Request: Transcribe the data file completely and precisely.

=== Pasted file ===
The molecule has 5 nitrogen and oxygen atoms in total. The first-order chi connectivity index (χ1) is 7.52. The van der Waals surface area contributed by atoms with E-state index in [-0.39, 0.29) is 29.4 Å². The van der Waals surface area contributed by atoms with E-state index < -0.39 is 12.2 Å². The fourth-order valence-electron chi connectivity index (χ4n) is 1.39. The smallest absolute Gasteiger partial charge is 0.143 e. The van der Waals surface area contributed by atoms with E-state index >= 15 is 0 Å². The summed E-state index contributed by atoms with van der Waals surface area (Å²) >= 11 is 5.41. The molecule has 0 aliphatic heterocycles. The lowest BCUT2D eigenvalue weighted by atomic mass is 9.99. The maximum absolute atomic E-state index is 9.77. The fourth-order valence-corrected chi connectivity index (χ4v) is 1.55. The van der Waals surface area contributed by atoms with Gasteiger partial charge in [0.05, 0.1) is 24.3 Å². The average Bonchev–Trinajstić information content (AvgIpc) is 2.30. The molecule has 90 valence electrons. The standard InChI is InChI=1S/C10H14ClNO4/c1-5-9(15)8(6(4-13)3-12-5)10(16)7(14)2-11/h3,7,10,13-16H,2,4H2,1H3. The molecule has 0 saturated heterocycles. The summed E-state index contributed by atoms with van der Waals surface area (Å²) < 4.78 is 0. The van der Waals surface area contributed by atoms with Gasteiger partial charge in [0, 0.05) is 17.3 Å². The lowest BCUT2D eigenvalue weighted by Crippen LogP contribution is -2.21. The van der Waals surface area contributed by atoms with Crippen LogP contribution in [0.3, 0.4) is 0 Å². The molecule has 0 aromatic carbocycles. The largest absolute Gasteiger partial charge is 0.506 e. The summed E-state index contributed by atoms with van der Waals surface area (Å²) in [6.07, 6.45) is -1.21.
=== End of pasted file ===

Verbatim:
The molecule has 5 nitrogen and oxygen atoms in total. The first-order chi connectivity index (χ1) is 7.52. The van der Waals surface area contributed by atoms with E-state index in [-0.39, 0.29) is 29.4 Å². The van der Waals surface area contributed by atoms with E-state index < -0.39 is 12.2 Å². The fourth-order valence-electron chi connectivity index (χ4n) is 1.39. The smallest absolute Gasteiger partial charge is 0.143 e. The van der Waals surface area contributed by atoms with E-state index >= 15 is 0 Å². The summed E-state index contributed by atoms with van der Waals surface area (Å²) >= 11 is 5.41. The molecule has 0 aliphatic heterocycles. The lowest BCUT2D eigenvalue weighted by atomic mass is 9.99. The maximum absolute atomic E-state index is 9.77. The fourth-order valence-corrected chi connectivity index (χ4v) is 1.55. The van der Waals surface area contributed by atoms with Gasteiger partial charge in [0.05, 0.1) is 24.3 Å². The average Bonchev–Trinajstić information content (AvgIpc) is 2.30. The molecule has 90 valence electrons. The standard InChI is InChI=1S/C10H14ClNO4/c1-5-9(15)8(6(4-13)3-12-5)10(16)7(14)2-11/h3,7,10,13-16H,2,4H2,1H3. The molecule has 0 saturated heterocycles. The summed E-state index contributed by atoms with van der Waals surface area (Å²) < 4.78 is 0. The van der Waals surface area contributed by atoms with Gasteiger partial charge in [0, 0.05) is 17.3 Å². The lowest BCUT2D eigenvalue weighted by Crippen LogP contribution is -2.21. The van der Waals surface area contributed by atoms with Crippen LogP contribution in [0.3, 0.4) is 0 Å². The molecule has 0 aromatic carbocycles. The largest absolute Gasteiger partial charge is 0.506 e. The summed E-state index contributed by atoms with van der Waals surface area (Å²) in [6.07, 6.45) is -1.21.